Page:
Robert Fulton - inventor widely credited with developing the first steam-powered ship
(November 14, 1765 – February 24, 1815) was an US engineer and inventor widely credited with developing the first steam-powered ship.
Fulton was born in Lancaster County, Pennsylvania. He may have become interested in steamboats in 1777 when (at the age of 12) he visited William Henry of Lancaster, Pennsylvania. Henry had found out about Watt's steam engine on a visit to England, on return made his own engine and in 1763 tried putting it in a boat, which sank.
When he came of age Fulton went to England to study painting. As early as 1793 he proposed plans for steam vessels to both the United States and the British Governments, and in England he met the Duke of Bridgewater, whose canal would shortly be used for trials of a steam tug, and who later ordered steam tugs from William Symington. Symington had successfully tried steamboats in 1788, and it seems probable that Fulton would have been well aware of these developments.
In 1797 Fulton went to France (where the Marquis Claude de Jouffroy had made a working paddle steamer in 1783) and commenced experimenting with submarine torpedoes and torpedo boats. He designed the first practical submarine, Nautilus, commissioned by Napoleon. Nautilus was first tested in 1800. In that year he met Robert Livingston, United States Ambassador, and they decided to build a steamboat to try out on the Seine. Fulton experimented with the water resistance of hull shapes, made drawings and models and had a steamboat constructed. At the first trial it sank, but the hull was rebuilt and strengthened, and on August 9, 1803, this boat steamed up the River Seine, watched by a large crowd. The boat was 66 feet (20 m) long, 8 feet (2.4 m) beam and made between 3 and 4 miles an hour (5 and 6 km/h) against the current.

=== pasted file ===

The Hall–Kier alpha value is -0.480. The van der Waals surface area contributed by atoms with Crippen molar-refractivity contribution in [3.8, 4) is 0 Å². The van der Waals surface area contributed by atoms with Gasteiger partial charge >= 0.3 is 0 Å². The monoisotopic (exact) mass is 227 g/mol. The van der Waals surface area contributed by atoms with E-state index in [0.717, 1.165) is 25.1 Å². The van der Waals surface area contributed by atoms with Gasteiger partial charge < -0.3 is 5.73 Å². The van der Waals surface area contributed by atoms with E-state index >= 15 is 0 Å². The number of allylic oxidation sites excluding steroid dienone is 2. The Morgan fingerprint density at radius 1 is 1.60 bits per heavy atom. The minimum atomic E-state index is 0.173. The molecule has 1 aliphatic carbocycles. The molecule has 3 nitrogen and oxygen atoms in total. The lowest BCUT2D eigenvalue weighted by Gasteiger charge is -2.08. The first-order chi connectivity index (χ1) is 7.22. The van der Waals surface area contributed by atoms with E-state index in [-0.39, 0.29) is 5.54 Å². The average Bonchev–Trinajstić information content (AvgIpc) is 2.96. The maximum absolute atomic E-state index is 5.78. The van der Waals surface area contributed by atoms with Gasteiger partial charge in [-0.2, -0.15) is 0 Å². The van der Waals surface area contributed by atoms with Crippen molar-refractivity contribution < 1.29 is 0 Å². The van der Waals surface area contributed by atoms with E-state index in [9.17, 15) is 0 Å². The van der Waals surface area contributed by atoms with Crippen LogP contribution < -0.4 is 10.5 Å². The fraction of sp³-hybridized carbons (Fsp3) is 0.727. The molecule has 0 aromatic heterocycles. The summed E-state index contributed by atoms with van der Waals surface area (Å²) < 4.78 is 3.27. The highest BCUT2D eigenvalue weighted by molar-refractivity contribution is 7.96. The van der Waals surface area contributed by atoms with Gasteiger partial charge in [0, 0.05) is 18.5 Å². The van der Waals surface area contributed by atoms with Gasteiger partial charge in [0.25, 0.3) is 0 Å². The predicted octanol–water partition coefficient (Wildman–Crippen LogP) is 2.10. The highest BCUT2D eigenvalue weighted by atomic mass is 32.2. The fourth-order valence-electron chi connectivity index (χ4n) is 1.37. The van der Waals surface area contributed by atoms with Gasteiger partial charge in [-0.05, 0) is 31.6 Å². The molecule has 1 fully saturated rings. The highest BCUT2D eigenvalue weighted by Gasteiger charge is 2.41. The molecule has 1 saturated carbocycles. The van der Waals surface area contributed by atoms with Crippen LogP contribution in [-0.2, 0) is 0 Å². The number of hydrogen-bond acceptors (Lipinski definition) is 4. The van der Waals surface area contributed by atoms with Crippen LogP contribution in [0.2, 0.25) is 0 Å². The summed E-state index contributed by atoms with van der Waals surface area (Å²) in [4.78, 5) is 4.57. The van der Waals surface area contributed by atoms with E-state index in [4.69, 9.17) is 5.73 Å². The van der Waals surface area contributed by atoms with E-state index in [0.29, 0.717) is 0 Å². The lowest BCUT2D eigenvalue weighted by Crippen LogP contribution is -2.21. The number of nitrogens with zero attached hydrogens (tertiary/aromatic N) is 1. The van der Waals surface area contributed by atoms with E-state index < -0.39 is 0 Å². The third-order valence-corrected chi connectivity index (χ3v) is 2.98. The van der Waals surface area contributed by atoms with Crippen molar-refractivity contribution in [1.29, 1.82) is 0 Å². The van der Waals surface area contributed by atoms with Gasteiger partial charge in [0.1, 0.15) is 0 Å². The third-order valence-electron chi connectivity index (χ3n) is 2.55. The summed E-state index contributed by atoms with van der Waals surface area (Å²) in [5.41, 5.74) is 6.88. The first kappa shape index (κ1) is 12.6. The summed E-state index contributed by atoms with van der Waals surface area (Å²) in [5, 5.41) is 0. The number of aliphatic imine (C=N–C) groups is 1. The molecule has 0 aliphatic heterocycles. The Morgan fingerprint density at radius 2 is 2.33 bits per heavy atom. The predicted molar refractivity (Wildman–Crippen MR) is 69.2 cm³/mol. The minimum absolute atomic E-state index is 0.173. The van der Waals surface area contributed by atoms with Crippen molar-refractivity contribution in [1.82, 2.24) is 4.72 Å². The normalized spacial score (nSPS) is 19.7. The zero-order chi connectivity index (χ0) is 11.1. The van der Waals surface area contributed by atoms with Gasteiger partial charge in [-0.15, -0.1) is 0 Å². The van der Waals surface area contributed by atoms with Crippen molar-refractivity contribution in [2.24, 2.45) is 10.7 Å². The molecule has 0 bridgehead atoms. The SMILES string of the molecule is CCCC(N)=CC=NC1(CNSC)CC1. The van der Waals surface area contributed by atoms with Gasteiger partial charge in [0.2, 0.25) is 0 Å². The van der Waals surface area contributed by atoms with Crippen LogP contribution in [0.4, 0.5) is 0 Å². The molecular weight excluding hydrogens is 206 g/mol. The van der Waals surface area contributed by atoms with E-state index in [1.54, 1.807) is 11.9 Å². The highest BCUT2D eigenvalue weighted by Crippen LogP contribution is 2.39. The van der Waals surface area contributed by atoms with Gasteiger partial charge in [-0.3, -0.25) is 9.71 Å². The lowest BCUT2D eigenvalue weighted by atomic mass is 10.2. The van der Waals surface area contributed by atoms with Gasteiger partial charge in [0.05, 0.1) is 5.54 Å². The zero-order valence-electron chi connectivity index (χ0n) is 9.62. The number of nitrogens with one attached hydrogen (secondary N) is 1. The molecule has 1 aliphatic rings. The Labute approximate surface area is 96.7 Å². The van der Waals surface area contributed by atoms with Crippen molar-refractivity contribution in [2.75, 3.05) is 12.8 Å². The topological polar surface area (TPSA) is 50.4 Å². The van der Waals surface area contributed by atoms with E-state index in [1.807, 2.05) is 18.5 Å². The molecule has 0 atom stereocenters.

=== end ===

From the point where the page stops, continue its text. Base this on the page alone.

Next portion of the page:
At about this time Fulton wrote to Boulton & Watt, ordering an engine to be built to his plans, and in 1804 he returned to England. In 1802 Symington's Charlotte Dundas had towed two 70 ton barges along the Forth and Clyde Canal, demonstrating the practicality of steam power. Although Fulton probably never saw this boat, he apparently had correspondence with Henry Bell who was taking a keen interest in it. Fulton now worked on torpedo experiments, and when his Boulton & Watt steam engine was completed had it delivered to New York and sailed there himself, arriving at the end of 1806. A suitable hull was built for what would be the first commercially successful Paddle steamer.
The name of Fulton's first steamboat is often given as the Clermont. In fact, he never called it by that name, generally referring to it simply as the North River Steamboat, but the name often appears in the literature. (Clermont was the name of the home of his partner, Mr. Livingston, located 110 miles [177 km] away on the Hudson River to which the steamboat traveled on its initial voyage. The trip to Albany continued after 20 hours were spent at Clermont). The Clermont left New York City for Albany, New York on the Hudson River on August 17, 1807, inaugurating the first commercial steamboat service in the world. The initial voyage of Fulton's monster was described as follows in an 1870 publication (http://www.gutenberg.org/etext/15161):